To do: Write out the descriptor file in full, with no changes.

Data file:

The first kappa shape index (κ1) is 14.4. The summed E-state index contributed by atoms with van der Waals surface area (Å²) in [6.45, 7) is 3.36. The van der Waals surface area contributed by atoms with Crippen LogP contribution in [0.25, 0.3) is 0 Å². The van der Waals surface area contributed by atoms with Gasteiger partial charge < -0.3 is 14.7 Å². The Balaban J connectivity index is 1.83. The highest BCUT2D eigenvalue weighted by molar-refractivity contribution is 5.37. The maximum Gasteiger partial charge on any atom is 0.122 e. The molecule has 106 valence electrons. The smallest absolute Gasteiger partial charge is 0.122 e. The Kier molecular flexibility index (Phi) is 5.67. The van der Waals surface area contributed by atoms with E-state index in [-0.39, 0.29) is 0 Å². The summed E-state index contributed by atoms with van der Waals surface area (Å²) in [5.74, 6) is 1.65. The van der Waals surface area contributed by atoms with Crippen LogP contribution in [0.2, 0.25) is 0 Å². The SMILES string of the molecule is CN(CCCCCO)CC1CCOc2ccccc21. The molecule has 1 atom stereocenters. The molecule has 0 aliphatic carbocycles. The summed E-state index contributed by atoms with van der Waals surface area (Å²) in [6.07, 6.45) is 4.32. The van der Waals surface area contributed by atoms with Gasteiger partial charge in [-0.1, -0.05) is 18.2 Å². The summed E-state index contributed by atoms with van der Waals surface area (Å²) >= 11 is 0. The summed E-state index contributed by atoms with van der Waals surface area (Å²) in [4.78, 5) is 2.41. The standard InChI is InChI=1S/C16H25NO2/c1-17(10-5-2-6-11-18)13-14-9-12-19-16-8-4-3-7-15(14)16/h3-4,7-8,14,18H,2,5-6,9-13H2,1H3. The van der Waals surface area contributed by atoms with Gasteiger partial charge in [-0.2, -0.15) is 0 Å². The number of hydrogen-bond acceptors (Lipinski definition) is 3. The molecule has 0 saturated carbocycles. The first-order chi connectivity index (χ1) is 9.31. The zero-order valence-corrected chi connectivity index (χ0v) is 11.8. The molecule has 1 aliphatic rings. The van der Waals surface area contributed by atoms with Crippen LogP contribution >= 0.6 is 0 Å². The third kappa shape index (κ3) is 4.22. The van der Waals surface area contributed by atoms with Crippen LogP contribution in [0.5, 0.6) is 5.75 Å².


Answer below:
The first kappa shape index (κ1) is 14.4. The summed E-state index contributed by atoms with van der Waals surface area (Å²) in [6.45, 7) is 3.36. The van der Waals surface area contributed by atoms with Crippen LogP contribution in [0.25, 0.3) is 0 Å². The van der Waals surface area contributed by atoms with Gasteiger partial charge < -0.3 is 14.7 Å². The Balaban J connectivity index is 1.83. The highest BCUT2D eigenvalue weighted by molar-refractivity contribution is 5.37. The maximum Gasteiger partial charge on any atom is 0.122 e. The molecule has 106 valence electrons. The smallest absolute Gasteiger partial charge is 0.122 e. The Kier molecular flexibility index (Phi) is 5.67. The van der Waals surface area contributed by atoms with E-state index in [-0.39, 0.29) is 0 Å². The summed E-state index contributed by atoms with van der Waals surface area (Å²) in [5.74, 6) is 1.65. The van der Waals surface area contributed by atoms with Crippen LogP contribution in [0.2, 0.25) is 0 Å². The SMILES string of the molecule is CN(CCCCCO)CC1CCOc2ccccc21. The molecule has 1 atom stereocenters. The molecule has 0 aliphatic carbocycles. The summed E-state index contributed by atoms with van der Waals surface area (Å²) in [6.07, 6.45) is 4.32. The van der Waals surface area contributed by atoms with Gasteiger partial charge in [-0.1, -0.05) is 18.2 Å². The summed E-state index contributed by atoms with van der Waals surface area (Å²) >= 11 is 0. The summed E-state index contributed by atoms with van der Waals surface area (Å²) in [4.78, 5) is 2.41. The standard InChI is InChI=1S/C16H25NO2/c1-17(10-5-2-6-11-18)13-14-9-12-19-16-8-4-3-7-15(14)16/h3-4,7-8,14,18H,2,5-6,9-13H2,1H3. The van der Waals surface area contributed by atoms with Gasteiger partial charge in [-0.2, -0.15) is 0 Å². The number of hydrogen-bond acceptors (Lipinski definition) is 3. The molecule has 0 saturated carbocycles. The first-order chi connectivity index (χ1) is 9.31. The zero-order valence-corrected chi connectivity index (χ0v) is 11.8. The molecule has 1 aliphatic rings. The van der Waals surface area contributed by atoms with Crippen LogP contribution >= 0.6 is 0 Å². The third kappa shape index (κ3) is 4.22. The van der Waals surface area contributed by atoms with Crippen LogP contribution in [0.5, 0.6) is 5.75 Å².